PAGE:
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United States. Office of Indian Affairs / Annual report of the Commissioner of Indian Affairs, for the year 1856

[Central superintendency],   pp. 65-131 PDF (28.8 MB)

Page 124

cure from removal by means of any future treaty made by the chiefs, 
or by any action of the nation, I am satisfied the change will be such, 
in their general conduct, as will make its own argument in favor of 
the policy of individual reservations for the Indians. The Weas, 
Peorias, &c., are already at- work briskly on their Selections-some 
building houses, and others making improvenments of different kinds. 
Indeed, the change seems to inspire them with new energy. 
Civilized white men, workM-r upon common property without spe- 
cial personal interest or ben. I ti to themselves, would soon be as the 
Indians are-without energy, zeal, or enterprise, and therefore worth- 
In lecturing the Indians, which I frequently do, I exhibited to 
them, in as plain a manner as possible, the kind of ".element"
which they are soon to be surrounded, and the consequent necessity 
for fixed habits of sobriety and industry. That their future safety 
depends upon their observance of the following rules, which I detail 
with comments: first, sobriety and tempe;ance ; secondly, the ed- 
ucation and moral teaching of their children and young people; 
thirdly, habits of industry and economy; and, fourthly, to get out 
of debt as soon as possible, and then stay out. That if anything 
occurs hereafter which may disturb them in the peaceable possession of 
their homes, it will arise from the debts which they now owe, and 
those which they may contract hereafter. That it is true that the 
government, in the execution of the two late treaties with them, has 
laid grounds for guarding them against sales of their lands for debt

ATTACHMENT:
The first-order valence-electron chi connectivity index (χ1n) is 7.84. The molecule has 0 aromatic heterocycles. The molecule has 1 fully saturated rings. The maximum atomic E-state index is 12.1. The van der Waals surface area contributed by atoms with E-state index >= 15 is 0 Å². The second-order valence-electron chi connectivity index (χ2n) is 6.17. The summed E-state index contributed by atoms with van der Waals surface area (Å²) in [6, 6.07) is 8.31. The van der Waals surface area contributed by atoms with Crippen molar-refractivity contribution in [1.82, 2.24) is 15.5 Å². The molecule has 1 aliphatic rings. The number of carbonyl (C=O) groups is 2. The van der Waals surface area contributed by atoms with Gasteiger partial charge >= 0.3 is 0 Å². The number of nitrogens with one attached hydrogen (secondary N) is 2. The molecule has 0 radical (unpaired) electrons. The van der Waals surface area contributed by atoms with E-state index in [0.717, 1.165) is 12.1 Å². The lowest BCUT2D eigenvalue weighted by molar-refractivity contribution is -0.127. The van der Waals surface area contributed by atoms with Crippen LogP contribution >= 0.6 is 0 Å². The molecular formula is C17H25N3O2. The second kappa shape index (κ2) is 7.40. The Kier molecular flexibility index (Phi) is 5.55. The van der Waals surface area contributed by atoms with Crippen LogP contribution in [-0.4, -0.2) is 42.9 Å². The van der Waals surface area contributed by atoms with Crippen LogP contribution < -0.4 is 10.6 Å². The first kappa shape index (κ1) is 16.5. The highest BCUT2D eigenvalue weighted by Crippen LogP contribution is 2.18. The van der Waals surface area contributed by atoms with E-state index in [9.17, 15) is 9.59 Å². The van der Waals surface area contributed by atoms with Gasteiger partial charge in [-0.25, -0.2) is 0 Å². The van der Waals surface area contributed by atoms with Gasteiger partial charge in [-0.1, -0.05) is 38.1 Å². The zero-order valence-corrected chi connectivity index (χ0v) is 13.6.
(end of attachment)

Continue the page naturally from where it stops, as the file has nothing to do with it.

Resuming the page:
by heartless, creditors, but that this affords, no permanent safety to 
them, because a change of administration at Washington may give 
rise to a different policy, which might not be so favorable to them. 
Instead of guarding them against the contrivances of bad men, spu- 
rious claims may be recognised as legitimate debts; or after they are 
involved in debt, creditors may combine and send delegates to Wash- 
ington and the seat of government for the Territory, and get such 
changes made in the laws and treaties as will enable them to collect 
their debts from the Indians by a sale of their lands. That if this is 
once done, the Indians will soon be without homes, or a foothold upon 
the earth hereafter ; and that the only mode by which to guard against 
such dangerous visitations, is to get clear of debt immediately, and 
then try and remain so. 
This kind of admonition seems to make, at the time, a deep impres- 
sion upon their minds; but it is evident that it is too easily forgotten
by them. 
The excessive dry weather, during the present growing season, has 
operated much against agricultural productions here. The corn crop 
has suffered much; yet from present appearances I think the Indians 
will have plenty, especially the confederated Weas, &c. The potato 
crop is nearly a failure, especially on the high prairie ground. On 
the low brush ground they did tolerably well. The quantity of pump- 
kins and squashes is quite limited, but melons seem to be plenty. 
The quantity of hay saved this season, up to the present time, exceeds 
that of last year, though the prairies have not produced a half crop of 
grass, compared with last season. In a general way, the grass on 

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